• If customer support staff members are doing a great job in certain areas of service provisions, then they should be informed of this. And if they are truly good, their interactions may be the “meat” of some modeling training you may devise in-house.

Look At Every Touchpoint

There is a lifecycle of every customer. At any point in that lifecycle, a relationship can be ruined. A potential customer may have questions and want answers quickly prior to making a purchasing decision; a customer who has made a purchase may now want to change that order in some way; a customer should have immediate order confirmation, along with a confirmation number and methods for tracking that order; customers should be notified when orders have been shipped; they should know exactly how to exchange or return an order; and they should have contact information for personal interaction with customer service. They should also be asked for feedback following the entire experience.

The data of customer satisfaction at each of these touchpoints can be gathered and analyzed. It should drive decisions about the types of training and development you need to consider.

Network With Organizations And Enterprises That Focus On Customized Customer Service

It is a common practice, among many well-intentioned customer service managers and directors, to dive into training and development programs, because such programs have garnered a lot of hype or buzz. Unfortunately, diving in is not in your best interests. Prior to contracting with one or more training and development consultants and/or programs, consider seeking advice and counsel from groups and organizations that have expertise on customer support/service. Consider, for example, the Institute of Customer Service, a membership-based organization that continues to explore the entire area of customer service in an increasingly digital environment and provide expertise, advice, and even an academy of “courses.”

What you don’t want is a “canned” training program that is not customized to your unique needs and to the individual needs of your team. Find programs that have the flexibility and customization to address the skill gaps you have identified. They do not all have to come from the same provider.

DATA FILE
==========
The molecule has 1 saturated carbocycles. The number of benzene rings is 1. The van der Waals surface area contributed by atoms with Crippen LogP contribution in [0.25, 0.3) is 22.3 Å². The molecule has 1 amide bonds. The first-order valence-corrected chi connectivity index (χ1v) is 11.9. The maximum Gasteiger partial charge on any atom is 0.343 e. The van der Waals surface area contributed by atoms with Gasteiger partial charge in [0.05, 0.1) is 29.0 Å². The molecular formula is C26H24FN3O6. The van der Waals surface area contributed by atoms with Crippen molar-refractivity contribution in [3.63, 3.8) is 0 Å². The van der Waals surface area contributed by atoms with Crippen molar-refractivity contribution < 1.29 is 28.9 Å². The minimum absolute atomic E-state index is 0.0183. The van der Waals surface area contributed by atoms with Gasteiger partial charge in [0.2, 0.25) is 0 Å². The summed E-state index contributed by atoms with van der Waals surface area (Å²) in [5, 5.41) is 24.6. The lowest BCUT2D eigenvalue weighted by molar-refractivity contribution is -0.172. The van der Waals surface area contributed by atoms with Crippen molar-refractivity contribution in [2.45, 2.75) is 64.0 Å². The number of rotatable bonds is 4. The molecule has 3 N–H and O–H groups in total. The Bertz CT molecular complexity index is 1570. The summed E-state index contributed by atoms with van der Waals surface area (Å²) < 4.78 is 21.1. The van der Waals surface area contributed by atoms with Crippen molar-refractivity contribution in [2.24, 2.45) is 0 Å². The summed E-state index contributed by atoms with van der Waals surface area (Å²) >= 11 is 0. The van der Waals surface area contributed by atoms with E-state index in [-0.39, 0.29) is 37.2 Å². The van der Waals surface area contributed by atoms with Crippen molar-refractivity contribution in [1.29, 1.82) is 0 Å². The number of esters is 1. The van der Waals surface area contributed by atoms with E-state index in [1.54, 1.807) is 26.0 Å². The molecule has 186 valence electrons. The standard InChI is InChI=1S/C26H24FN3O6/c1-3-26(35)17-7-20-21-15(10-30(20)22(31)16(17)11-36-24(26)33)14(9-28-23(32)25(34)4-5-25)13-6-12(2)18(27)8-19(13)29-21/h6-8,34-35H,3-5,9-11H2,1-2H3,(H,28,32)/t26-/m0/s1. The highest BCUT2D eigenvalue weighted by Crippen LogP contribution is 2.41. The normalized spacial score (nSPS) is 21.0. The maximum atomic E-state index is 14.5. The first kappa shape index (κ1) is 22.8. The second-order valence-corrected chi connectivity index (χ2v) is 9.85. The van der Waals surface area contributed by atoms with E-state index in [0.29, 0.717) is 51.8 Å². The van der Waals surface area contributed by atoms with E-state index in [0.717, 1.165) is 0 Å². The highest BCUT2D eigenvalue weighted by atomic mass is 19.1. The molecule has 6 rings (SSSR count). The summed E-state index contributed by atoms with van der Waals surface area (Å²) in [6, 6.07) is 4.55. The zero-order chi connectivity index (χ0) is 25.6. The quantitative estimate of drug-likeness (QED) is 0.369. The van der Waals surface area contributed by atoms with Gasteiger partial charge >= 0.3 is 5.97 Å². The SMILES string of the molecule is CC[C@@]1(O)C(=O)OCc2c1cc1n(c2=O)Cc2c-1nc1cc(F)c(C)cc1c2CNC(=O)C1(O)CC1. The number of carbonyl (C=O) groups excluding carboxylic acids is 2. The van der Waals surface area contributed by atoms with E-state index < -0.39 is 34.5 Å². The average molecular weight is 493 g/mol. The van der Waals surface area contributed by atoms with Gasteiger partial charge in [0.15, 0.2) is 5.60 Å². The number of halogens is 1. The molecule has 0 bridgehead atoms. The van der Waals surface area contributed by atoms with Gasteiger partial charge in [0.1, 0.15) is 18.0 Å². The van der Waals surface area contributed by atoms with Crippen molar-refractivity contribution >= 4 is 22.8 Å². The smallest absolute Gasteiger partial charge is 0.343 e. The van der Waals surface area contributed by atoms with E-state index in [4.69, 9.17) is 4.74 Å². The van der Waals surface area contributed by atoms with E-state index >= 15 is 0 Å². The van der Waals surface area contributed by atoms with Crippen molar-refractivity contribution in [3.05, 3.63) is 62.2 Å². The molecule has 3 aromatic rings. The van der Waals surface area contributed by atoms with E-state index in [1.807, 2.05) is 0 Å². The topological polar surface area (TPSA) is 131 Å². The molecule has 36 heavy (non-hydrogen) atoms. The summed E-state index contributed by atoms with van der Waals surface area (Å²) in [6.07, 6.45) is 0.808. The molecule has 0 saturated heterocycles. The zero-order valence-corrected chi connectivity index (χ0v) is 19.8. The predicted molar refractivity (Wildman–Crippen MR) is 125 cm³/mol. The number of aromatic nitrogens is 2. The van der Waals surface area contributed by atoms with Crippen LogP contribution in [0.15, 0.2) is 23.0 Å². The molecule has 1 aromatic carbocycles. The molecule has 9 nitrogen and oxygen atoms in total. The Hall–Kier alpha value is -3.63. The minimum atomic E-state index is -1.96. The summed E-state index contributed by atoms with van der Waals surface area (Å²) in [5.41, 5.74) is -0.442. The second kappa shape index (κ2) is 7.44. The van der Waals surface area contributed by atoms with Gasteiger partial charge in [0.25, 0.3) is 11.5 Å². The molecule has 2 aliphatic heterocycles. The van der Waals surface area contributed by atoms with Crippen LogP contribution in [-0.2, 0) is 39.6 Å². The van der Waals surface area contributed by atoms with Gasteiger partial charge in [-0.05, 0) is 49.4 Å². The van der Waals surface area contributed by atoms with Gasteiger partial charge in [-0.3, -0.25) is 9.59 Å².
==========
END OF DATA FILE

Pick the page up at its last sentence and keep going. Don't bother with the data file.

Ensure That Customer Support Staff Are Experts In CRM Technology

Customer relations technology is wonderfully sophisticated. For example, there is software that will gather all interactions with each customer and synthesize those, so that no matter who answers that telephone call, chat message, or email, the entire customer relationship history is available.

When new CRM software is acquired and implemented, it goes without saying that staff training must occur. This is an easy one, and yet often that training may be inadequate. In addition to this, new hires may not receive the training that should occur relative to all of the functions of the existing software.

No Universal Solution

Many “canned” customer support training programs cover the entire gamut of customer relations, and the creators are smart for doing so. Every business is unique, and every business has its own specific challenges. If you have identified skills gaps, both on the part of individuals and the entire team, you want to focus on those gaps, not a generalized program. Be certain that any training vendor you consider has methods by which you can acquire or contract for those modules your team specifically needs and that you have the ability to pick and choose among those modules at will.

Consider as well the needs of your team in terms of training schedules. What are the options for individualized digital training, for gamification, for individualized assessment as training is delivered? Only you know what is the best fit for your organization. Be certain that a vendor can meet your needs.

And how do you measure the success of any training initiatives you implement? You gather the data on customer comment, feedback and retention, and use that data to revise, remodel, and improve.